RelatedDisaster Mitigation High on Agenda at Parish Review in Clarendon May 31 RelatedDisaster Mitigation High on Agenda at Parish Review in Clarendon May 31 Disaster Mitigation High on Agenda at Parish Review in Clarendon May 31 UncategorizedMay 26, 2006 RelatedDisaster Mitigation High on Agenda at Parish Review in Clarendon May 31 FacebookTwitterWhatsAppEmail Director General of the Office of Disaster Preparedness and Emergency Management (ODPEM), Dr. Barbara Carby is to address matters relating to disaster mitigation in Clarendon, on Wednesday, May 31.She will be part of a panel of eight persons who will make presentations on disaster preparedness at the annual Parish Review of the Clarendon Health Department.The review is to be held at the St. James Methodist Church Hall on Sevens Road in May Pen.Carlissa Pearson, Health Educator at the Health Department, informed JIS News that the one hour panel discussion is aimed at dealing with and correcting problems peculiar to Clarendon concerning disasters, and in particular, the roles and responsibilities of the various agencies.This, she said, was significant as Clarendon is noted to be one of the parishes in the island, which usually suffers severe damage from flooding during hurricanes and tropical storms.“The panel discussion will be in the form of a live outside broadcast and the various presenters will have five minutes to discuss their roles and responsibilities when it comes to disaster in this area. We also want to look at how best each agency or organization can partner with each other to get the maximum positive results in a disaster situation. Dr. Carby will also address a national response and how Clarendon fits into the scheme of things,” she said.Other panelists will be Mayor of May Pen, Councillor Milton Brown; Delroy Palmer, Parish Manager of the Ministry of Labour and Social Security; Ripton Vickers, Red Cross Co-ordinator; Errol Hope, Deputy Superintendent of the Fire Department; Noel Kennedy, Water Production Manager at the National Water Commission (NWC); Dr. Sonia Copeland, Medical Officer of Health at the Clarendon Health Department, and Superintendent of Police, Derrick Knight, Commanding Officer for Clarendon.The review will be held under the theme: ‘Promoting a culture of Excellence’ and will also feature displays from the Health Department on ‘Disaster Preparedness’, ‘HIV/AIDS Prevention’, and ‘Rodent Control’.“The review will look at the performance of the health team in terms of achievements, successes and challenges and it seeks to share information with all our key stakeholders such as our staff, various agencies, the business community and all those who want answers. We are bringing our stakeholders in as part of our intention to be accountable and transparent,” Mrs. Pearson said.Dr. Orville Taylor, Sociologist and Lecturer at the University of the West Indies, will be the guest speaker at the session Advertisements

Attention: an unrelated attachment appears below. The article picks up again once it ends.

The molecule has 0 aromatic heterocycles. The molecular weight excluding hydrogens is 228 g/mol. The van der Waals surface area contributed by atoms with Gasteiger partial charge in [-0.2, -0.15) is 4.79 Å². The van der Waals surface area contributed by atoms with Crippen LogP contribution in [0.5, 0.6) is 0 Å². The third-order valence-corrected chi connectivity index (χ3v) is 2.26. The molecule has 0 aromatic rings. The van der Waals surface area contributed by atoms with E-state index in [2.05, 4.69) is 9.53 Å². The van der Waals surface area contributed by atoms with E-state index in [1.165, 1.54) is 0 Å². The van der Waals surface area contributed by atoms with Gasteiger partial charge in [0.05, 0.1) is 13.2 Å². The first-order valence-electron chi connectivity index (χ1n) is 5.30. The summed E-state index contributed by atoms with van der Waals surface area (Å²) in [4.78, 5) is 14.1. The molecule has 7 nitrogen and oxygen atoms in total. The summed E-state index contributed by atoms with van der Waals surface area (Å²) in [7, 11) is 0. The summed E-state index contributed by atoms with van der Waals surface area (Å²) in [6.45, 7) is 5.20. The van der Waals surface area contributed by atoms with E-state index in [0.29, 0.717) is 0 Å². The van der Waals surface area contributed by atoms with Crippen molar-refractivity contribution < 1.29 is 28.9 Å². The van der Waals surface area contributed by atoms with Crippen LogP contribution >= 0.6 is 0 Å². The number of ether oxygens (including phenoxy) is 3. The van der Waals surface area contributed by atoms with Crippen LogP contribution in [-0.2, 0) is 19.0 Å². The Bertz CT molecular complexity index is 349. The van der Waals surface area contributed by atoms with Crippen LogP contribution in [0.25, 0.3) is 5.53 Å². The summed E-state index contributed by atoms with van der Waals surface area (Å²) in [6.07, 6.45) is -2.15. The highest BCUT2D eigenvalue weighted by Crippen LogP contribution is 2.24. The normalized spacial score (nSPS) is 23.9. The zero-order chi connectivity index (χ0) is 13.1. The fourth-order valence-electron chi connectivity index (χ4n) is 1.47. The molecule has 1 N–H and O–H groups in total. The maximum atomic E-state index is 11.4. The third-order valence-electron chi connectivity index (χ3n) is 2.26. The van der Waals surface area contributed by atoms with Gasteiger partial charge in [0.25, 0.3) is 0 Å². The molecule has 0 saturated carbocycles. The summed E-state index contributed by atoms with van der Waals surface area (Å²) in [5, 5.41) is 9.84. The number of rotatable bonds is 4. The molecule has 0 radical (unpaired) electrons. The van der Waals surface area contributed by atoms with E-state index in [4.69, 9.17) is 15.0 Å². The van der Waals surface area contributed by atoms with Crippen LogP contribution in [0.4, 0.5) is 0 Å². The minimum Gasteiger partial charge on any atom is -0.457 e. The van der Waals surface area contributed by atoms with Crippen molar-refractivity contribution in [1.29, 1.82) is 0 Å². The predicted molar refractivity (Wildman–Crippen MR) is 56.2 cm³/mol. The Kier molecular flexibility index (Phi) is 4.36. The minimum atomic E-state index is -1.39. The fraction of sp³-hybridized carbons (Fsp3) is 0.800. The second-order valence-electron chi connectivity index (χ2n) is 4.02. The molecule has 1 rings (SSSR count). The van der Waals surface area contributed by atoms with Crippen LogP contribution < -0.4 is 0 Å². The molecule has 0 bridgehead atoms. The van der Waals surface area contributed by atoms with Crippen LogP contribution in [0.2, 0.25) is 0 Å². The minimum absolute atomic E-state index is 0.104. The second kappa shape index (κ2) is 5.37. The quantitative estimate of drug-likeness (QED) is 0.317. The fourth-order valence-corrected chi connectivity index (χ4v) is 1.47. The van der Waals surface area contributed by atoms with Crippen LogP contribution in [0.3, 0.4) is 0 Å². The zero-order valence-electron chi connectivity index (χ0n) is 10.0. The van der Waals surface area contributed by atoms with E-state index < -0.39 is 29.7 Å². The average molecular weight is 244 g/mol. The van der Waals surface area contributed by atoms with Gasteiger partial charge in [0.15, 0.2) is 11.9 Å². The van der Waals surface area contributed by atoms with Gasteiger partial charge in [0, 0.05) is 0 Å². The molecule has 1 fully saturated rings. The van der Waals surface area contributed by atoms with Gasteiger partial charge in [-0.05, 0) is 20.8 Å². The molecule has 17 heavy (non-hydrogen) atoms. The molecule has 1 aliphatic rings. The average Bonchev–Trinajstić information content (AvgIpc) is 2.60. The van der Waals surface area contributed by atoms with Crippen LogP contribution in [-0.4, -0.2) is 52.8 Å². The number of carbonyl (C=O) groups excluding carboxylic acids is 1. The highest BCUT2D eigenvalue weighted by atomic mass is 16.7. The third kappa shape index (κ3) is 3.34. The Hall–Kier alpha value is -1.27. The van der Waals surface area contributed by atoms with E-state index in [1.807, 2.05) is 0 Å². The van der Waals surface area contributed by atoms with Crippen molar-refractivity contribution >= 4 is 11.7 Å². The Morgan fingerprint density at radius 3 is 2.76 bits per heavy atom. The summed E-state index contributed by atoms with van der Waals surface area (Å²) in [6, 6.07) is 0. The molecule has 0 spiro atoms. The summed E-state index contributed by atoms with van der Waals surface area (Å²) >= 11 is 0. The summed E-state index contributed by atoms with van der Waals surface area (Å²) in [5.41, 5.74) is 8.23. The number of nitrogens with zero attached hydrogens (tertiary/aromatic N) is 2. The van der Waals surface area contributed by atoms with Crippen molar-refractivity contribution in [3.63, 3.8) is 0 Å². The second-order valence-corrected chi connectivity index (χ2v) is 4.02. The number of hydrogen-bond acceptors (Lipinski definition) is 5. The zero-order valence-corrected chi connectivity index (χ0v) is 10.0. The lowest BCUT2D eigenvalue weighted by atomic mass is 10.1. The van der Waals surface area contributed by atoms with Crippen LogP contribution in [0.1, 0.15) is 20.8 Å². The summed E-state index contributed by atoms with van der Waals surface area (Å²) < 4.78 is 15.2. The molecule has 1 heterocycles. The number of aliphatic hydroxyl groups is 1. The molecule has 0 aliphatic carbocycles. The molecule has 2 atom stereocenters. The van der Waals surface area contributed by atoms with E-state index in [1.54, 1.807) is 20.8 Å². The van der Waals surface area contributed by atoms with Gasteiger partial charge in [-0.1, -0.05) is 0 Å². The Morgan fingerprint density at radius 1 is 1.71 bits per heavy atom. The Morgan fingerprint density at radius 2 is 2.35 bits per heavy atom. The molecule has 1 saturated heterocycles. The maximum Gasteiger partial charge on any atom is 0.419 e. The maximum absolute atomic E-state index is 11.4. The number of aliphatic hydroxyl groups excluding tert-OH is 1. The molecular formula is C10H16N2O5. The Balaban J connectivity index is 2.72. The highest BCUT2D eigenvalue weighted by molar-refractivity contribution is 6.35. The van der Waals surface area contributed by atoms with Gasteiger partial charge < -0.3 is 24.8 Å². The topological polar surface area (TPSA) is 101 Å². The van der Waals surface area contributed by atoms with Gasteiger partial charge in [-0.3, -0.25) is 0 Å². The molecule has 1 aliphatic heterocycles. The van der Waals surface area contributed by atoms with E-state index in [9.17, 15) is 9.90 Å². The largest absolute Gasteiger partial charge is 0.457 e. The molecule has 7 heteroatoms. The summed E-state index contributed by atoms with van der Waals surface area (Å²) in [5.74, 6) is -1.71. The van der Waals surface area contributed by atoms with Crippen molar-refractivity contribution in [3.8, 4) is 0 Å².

Opinion: Give parents options to decide the best education for their childrenPosted by ClarkCountyToday.comDate: Wednesday, December 9, 2020in: Columns, Opinionshare 0 Rep. Vicki Kraft believes now is the perfect time to discuss providing parents additional educational choices for their childrenBy Rep. Vicki KraftIt’s been a very difficult year as we’ve had to address new hardships, including the closing of businesses, public gathering places and public schools. We have had to adapt to an unprecedented way of life with social distancing. More people are working from home than ever before. And most school children are at home adapting to online classes and a new remote schooling model.Rep. Vicki KraftGiven these events, now is the perfect time to discuss providing parents additional educational choices for their children. Parents should be able to use K-12 funding that would normally follow their child to a public school, to continue home-based learning for their children in the form of homeschooling or allowing them to attend a private school.Before the 2021 session in January, I will pre-file legislation to give parents the power to decide the best education for their children in Washington state. It will build upon House Bill 2933, a measure I introduced last year that proposed the Education Choice Scholarship Program. Under this program, the education money allocated to a child in a public school (about $12,000) could instead be used by the parent for a private school or homeschooling instruction of their choice.Many parents are frustrated with the teachings of public schools and curricula, such as the new sex education mandate and new vaccination requirements, do not reflect their values. This year, more than 32,000 Washington families have already pulled out of the public-school system as they find that traditional zip-code assigned schools are simply not working for their children. A recent poll by the American Federation of Children shows 40% of parents are more likely to pursue homeschooling or online school after the COVID lockdown ends.Some children are visual learners, and some are auditory. The problem is parents and kids are locked into a one-size-fits-all K-12 system in Washington that doesn’t work for all students and is not delivering the best results – especially in the current remote learning format. Isn’t that what we want for our kids – the highest quality education possible?The time has come to look at new and better ways to help our children get the best education possible. Many states are heading in this direction. In fact, more than 30 states, including Arizona, Florida, and Indiana, as well as the District of Columbia and Puerto Rico, offer school choice options, such as school vouchers, tax credit scholarships or education savings accounts, to help parents pay tuition at private schools.No one knows better than parents what is best for their children. Parents are also taxpayers. Therefore, it makes sense they should be able to use the same funding that would follow their student to a public school for an education at a private school or for homeschool learning. Parents should be able to decide how and where their children are educated – not government or teachers’ unions who have vehemently opposed parental school choice options.The U.S. Supreme Court also ruled this past June (Espinoza v. Montana Department of Revenue) that families can use tax credit scholarships to send their children to private religious schools. The decision reaffirms the constitutionality of school choice programs and provides hope for parents who want to use public funds to send their children to a better school.And why shouldn’t they be allowed to do that? If the student who uses public dollars is getting a quality education in a private school or homeschool learning, and they are doing better in this format than in a public-school setting, why wouldn’t we all encourage this? The teachers’ unions may not welcome this, but if the public education system is really a good option for kids, it seems logical that adding other choices should prove the merits of that option – and create healthy competition that would improve education in every venue.Nobody should feel threatened by education options. The alarms sounded by teachers’ unions that charter schools in Washington would threaten public schools never materialized after the Legislature allowed them. Instead, charter schools simply offered more flexibility to meet the needs of various children. Ideally, all education options would benefit through school choice scholarship options and would get better as a result – like an education free-market scenario. All education tides would rise as parents make the best schooling choices for their children.This COVID shutdown has shown us that homeschooling can be a viable educational option for our children when it’s on parents’ terms, along with other educational choices. It’s time to look outside of the box when it comes to making sure every student has the highest quality education possible. Parents and students deserve the ability to decide for themselves. It’s time the Legislature enacts school choice legislation.EDITOR’S NOTE: Rep. Vicki Kraft, R-Vancouver, represents the 17th Legislative District, and serves on the House Appropriations Committee.AdvertisementThis is placeholder textTags:Clark CountyLatestshare 0 Previous : Business profile: Sadie and Josie’s Bakery a big part of La Center Next : Ridgefield families rally for in classroom educationAdvertisementThis is placeholder text